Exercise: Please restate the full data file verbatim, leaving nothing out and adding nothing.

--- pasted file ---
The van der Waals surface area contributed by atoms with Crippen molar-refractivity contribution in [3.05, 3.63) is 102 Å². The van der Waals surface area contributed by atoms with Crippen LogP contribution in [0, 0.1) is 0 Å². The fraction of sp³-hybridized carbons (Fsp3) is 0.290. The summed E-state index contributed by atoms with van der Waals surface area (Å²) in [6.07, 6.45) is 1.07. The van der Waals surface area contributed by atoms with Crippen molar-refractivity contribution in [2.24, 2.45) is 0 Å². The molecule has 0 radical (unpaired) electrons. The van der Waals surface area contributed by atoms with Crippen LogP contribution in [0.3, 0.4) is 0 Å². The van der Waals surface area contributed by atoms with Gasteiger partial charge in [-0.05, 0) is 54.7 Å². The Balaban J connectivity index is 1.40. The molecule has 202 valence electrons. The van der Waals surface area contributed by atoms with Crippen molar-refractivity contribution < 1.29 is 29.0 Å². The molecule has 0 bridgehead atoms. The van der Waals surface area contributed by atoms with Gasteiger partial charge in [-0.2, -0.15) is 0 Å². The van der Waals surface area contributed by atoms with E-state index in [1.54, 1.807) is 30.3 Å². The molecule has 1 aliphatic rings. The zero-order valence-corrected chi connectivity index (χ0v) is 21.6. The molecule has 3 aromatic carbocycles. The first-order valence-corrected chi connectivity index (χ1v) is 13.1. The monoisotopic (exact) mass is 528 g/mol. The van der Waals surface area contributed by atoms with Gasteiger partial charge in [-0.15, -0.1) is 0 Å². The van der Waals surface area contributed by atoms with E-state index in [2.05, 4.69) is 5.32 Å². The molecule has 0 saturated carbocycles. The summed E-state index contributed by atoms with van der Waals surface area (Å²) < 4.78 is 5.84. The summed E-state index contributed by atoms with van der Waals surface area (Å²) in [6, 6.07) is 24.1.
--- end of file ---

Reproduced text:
The van der Waals surface area contributed by atoms with Crippen molar-refractivity contribution in [3.05, 3.63) is 102 Å². The van der Waals surface area contributed by atoms with Crippen LogP contribution in [0, 0.1) is 0 Å². The fraction of sp³-hybridized carbons (Fsp3) is 0.290. The summed E-state index contributed by atoms with van der Waals surface area (Å²) in [6.07, 6.45) is 1.07. The van der Waals surface area contributed by atoms with Crippen molar-refractivity contribution in [2.24, 2.45) is 0 Å². The molecule has 0 radical (unpaired) electrons. The van der Waals surface area contributed by atoms with Crippen LogP contribution in [0.3, 0.4) is 0 Å². The van der Waals surface area contributed by atoms with Gasteiger partial charge in [-0.05, 0) is 54.7 Å². The Balaban J connectivity index is 1.40. The molecule has 202 valence electrons. The van der Waals surface area contributed by atoms with Crippen molar-refractivity contribution < 1.29 is 29.0 Å². The molecule has 0 bridgehead atoms. The van der Waals surface area contributed by atoms with Gasteiger partial charge in [-0.2, -0.15) is 0 Å². The van der Waals surface area contributed by atoms with E-state index in [1.54, 1.807) is 30.3 Å². The molecule has 1 aliphatic rings. The zero-order valence-corrected chi connectivity index (χ0v) is 21.6. The molecule has 3 aromatic carbocycles. The first-order valence-corrected chi connectivity index (χ1v) is 13.1. The monoisotopic (exact) mass is 528 g/mol. The van der Waals surface area contributed by atoms with Gasteiger partial charge in [-0.15, -0.1) is 0 Å². The van der Waals surface area contributed by atoms with E-state index in [2.05, 4.69) is 5.32 Å². The molecule has 0 saturated carbocycles. The summed E-state index contributed by atoms with van der Waals surface area (Å²) < 4.78 is 5.84. The summed E-state index contributed by atoms with van der Waals surface area (Å²) in [6, 6.07) is 24.1.